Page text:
The story of Oluwalonimi (Nimmy) is hard to ignore, the first question that popped to my mind after reading the story was, where are the parents of this child?
Nimmy is a 4 year old girl with cerebral palsy. Nimmy’s parents hired Bisola Abajomi-Ojo, a registered physiotherapist to work with the girl three times a week.
Nimmy’s mother, Bukola Ayinde did her homework, like many women in her shoes, she read a lot about her daughter’s condition. Travelled with her family to Hungary for a month with her child all so she could learn how to better help Nimmy live a normal life.
She got to know Bisola Abayomi-Ojo through reading a church magazine – if one could not trust a referral whose name appears in a church magazine in Nigeria, who else can one trust?
I am not particularly sure why Ms Abayomi-Ojo was this nasty to the little girl. She seems like an informed person, who is aware of challenges facing disabled people in Nigeria. Even the girl’s mother said she thought Abayomi-Ojo was her friend given how she related with the family on the progress of their child.
What did Abayomi-Ojo do wrong – sometimes in 2016, she made a visit to Nimmy’s school for a physio session. During the session, it was just Abayomi-Ojo and Nimmy in the room. The school has a CCTV camera in the room. The whole time that she was in the room, she was on her phone. Nimmy, given her condition fell off the chair several times, at one point, Abayomi-Ojo tied the girl’s hands together – all of these were done in a hurry, she seems to be preoccupied with her phone throughout.
There are video clips online clearly showing all of these including hitting the girl whose parents are paying lots of money for ‘professional’ help. How sad can one be?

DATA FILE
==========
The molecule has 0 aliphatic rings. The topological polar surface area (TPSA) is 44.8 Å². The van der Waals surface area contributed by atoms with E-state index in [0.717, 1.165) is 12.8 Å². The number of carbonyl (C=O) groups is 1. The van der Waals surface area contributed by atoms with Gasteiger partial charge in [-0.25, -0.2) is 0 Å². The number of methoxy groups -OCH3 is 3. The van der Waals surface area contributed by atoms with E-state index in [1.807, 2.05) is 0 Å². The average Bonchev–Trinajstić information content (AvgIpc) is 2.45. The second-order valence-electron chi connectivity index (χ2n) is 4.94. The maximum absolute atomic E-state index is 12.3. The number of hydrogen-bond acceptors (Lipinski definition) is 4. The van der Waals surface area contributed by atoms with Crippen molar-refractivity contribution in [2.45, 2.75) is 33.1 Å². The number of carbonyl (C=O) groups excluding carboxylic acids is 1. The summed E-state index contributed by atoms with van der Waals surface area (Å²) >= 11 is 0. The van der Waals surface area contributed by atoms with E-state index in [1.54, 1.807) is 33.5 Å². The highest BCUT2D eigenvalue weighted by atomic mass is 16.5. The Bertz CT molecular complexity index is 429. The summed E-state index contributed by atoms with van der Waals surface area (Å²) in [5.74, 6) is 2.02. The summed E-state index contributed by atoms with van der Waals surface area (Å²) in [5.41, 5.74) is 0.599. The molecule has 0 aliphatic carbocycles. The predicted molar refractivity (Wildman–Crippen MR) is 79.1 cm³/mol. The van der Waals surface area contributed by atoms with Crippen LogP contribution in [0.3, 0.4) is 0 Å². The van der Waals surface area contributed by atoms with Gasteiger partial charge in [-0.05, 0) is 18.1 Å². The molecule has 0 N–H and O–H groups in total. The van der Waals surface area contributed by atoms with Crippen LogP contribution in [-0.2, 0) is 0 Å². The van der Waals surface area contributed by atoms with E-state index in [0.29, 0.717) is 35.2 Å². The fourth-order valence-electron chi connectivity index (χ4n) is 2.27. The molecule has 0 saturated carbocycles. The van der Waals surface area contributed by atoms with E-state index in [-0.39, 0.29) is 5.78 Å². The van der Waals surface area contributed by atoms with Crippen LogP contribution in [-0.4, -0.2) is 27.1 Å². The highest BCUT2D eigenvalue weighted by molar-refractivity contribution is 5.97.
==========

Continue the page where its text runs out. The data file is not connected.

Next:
After the school showed the clips to Nimmy’s parents, they were clearly devastated but wanted to handle the case with care, eventually they got Nigeria police and Registrar of Medical Rehabilitation Therapist Board involved.
Getting justice through normal routes in Nigeria is difficult and can be frustrating to the point of withdrawing the case.
Only few weeks after Nimmy’s abuse at the hand of a well paid and trusted physiotherapist was reported, Abayomi-Ojo left Nigeria for the USA, now doing her masters.
Child abuse is not unusual as Nigeria goes, but for authorities to push aside a case of an abused disabled child in the hand of a trained professional is another rock bottom, even for Nigeria standard.
If Nigeria middle class can’t get justice on a case like this with proven evidence, what hope is there for more than half the population?
I am glad that Nimmy’s mother realised she is the best person to look after her own child. She has decided to write about her experiences and sharing it with Nigerians – I think this is crucial. Often, we rely on success stories of raising disabled children in the west, reading from people within the country is very important and hopefully will lead to government paying more attention to paediatric needs.
There is an ongoing petition urging the USA to revoke Abayomi-Ojo’s visa so she could go back home to face consequences of her action, only few more signatures from justice loving people from around the world to reach 10,000 target.
I hope justice prevails in the end.